What’s News?

The news is old as humankind. It moves in mysterious ways, its wonders to report.

We feed on it, stoke the fires of rumor, inhale the smoke of conjecture. We are a species who thrive on stories. We respond to drama. We want heroes.

For the last few centuries the primary vector of news was paper, but since the advent of the electronic age the medium has undergone a series of rapid changes which for better or for worse have changed, it seems irrevocably, the way in which news is shared.

I am saddened by the diminished power of newspapers in our time. The once great papers of the past are fighting for their economic lives in a world increasingly swayed by the glib sophistry of ranting opinionists on television, radio and internet. Few media outlets have the budget or the time for thoughtful, in-depth analysis anymore. Everyone seems in a race to jump to conclusions, which are refashioned daily, sometimes hourly, depending on the pace of events.

Such flexibility has its virtues. But on the whole, the credibility of the entire news media has been sorely damaged by continuing compromise with economic and social reality. We are no longer a nation of readers, if we ever truly were. A nation of viewers is far more easily misled it seems.

When I was growing up in Northern Virginia I was spoiled by The Washington Post, a great international paper which has somehow managed to survive, so far. To maintain correspondents around the world, on the ground, doing actual reporting, is a luxury few modern papers can afford. Most crib their news from the wire services. They reheat the stories with a slab of opinion, serve them with a side of “who cares, it’s not happening here,” and get on with the important news of what happened at the local school board meeting last night. Because, the truth is, for most of us, the news that matters most is the news that hits home. In our schools, on our streets, in our communities.

I learned this when I  worked at a small local newspaper in Warrenton, Virginia, where I had the good fortune to see how much work it takes to provide news coverage that was honestly fair and balanced (as opposed to the much-touted and completely bogus “fair and balanced” product so widely dispersed these days). The Fauquier Citizen was an independent newspaper in a county where the leading news source was firmly in the pocket, and lining the pockets, of the old money, who wanted the news, and the county, to stay just the way it had always been, since before the Civil War.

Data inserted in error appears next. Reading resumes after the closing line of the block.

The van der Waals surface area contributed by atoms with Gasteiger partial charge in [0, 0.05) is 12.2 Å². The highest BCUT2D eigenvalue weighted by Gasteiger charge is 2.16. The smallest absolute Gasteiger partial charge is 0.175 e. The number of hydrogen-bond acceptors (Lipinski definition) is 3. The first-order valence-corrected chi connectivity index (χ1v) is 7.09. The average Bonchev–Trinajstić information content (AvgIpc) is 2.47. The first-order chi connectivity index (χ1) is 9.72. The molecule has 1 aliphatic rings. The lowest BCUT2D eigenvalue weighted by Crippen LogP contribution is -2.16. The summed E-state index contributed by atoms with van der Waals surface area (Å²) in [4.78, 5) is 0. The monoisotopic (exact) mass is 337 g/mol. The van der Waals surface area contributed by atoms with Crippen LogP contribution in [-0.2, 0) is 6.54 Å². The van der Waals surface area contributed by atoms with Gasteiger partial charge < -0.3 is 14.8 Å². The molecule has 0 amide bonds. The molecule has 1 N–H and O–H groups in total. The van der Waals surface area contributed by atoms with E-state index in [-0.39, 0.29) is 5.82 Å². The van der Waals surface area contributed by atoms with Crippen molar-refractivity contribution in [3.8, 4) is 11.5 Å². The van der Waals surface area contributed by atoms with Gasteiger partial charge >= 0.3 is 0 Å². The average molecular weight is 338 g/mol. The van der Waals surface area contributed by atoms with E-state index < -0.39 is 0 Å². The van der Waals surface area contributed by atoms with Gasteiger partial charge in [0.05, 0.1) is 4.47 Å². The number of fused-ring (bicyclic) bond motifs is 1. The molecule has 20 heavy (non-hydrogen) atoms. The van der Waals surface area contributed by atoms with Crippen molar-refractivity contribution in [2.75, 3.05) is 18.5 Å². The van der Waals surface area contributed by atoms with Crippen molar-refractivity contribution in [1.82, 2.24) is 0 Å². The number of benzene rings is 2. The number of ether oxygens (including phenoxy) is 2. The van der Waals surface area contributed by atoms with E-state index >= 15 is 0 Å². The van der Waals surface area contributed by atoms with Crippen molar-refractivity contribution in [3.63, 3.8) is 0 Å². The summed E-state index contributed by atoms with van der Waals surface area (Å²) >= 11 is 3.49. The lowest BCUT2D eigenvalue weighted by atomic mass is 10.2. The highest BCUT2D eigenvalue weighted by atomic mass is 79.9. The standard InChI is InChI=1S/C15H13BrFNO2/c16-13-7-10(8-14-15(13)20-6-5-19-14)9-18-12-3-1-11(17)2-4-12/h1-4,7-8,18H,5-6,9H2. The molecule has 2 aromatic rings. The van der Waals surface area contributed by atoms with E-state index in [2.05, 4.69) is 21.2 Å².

The rivalry was intense between the newspapers, and competition lent zest to our quiet little rural life. But, eventually, after some fifteen years, The Citizen packed up its tents and closed its doors, following the route of hundreds of small independent papers around the nation in the last twenty years.

It saddens me to think there will come a day when no news will be printed on paper. And not just because I will miss all the little things about newspapers, although I will – the sounds alone – the slap of the daily hitting the porch, the rustle of pages over coffee, the snap and crackle of folded sections.

Yet a newspaper is so much more than an information delivery system. A newspaper organization is an ecosystem. An endangered one.

I just read a wonderful book called The Imperfectionists by Tom Rachman about one such marvelously complex and perilously fragile newspaper organization. Rachman, a former foreign correspondent for the Associated Press stationed in Rome, also worked as an editor at the International Herald Tribune in Paris, and his familiarity with the drama, the dark humor and the human foibles that make newspaper work so maddening and yet so addictive lends authority to the novel. Covering a hundred year period in a series of interelated stories, the novel builds a brilliant portrait of the intricate organism that is a newspaper. The writing is crisp, evocative, moving and even funny at times.

But, ultimately it’s an obituary, mourning and celebrating the extraordinary life of a newspaper. We who have known them must count ourselves lucky.